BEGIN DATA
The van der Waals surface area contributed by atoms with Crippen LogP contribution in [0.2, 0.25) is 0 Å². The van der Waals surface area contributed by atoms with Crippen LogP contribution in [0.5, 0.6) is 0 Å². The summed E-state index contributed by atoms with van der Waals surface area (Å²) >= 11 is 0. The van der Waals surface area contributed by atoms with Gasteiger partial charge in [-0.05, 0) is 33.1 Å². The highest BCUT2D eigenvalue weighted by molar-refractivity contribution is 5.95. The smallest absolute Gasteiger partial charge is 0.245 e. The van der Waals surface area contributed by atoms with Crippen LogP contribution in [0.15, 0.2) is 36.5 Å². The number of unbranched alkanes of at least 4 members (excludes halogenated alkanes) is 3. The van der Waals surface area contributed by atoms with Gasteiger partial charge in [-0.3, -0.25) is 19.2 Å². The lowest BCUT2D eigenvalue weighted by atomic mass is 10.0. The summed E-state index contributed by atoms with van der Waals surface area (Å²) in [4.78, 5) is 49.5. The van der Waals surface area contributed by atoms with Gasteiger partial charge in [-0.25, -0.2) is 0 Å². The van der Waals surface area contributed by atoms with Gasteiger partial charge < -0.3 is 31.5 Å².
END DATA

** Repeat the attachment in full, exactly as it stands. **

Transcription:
The van der Waals surface area contributed by atoms with Crippen LogP contribution in [0.2, 0.25) is 0 Å². The van der Waals surface area contributed by atoms with Crippen LogP contribution in [0.5, 0.6) is 0 Å². The summed E-state index contributed by atoms with van der Waals surface area (Å²) >= 11 is 0. The van der Waals surface area contributed by atoms with Gasteiger partial charge in [-0.05, 0) is 33.1 Å². The highest BCUT2D eigenvalue weighted by molar-refractivity contribution is 5.95. The smallest absolute Gasteiger partial charge is 0.245 e. The van der Waals surface area contributed by atoms with Crippen LogP contribution in [0.15, 0.2) is 36.5 Å². The number of unbranched alkanes of at least 4 members (excludes halogenated alkanes) is 3. The van der Waals surface area contributed by atoms with Gasteiger partial charge in [-0.3, -0.25) is 19.2 Å². The lowest BCUT2D eigenvalue weighted by atomic mass is 10.0. The summed E-state index contributed by atoms with van der Waals surface area (Å²) in [4.78, 5) is 49.5. The van der Waals surface area contributed by atoms with Gasteiger partial charge in [-0.25, -0.2) is 0 Å². The van der Waals surface area contributed by atoms with Gasteiger partial charge < -0.3 is 31.5 Å².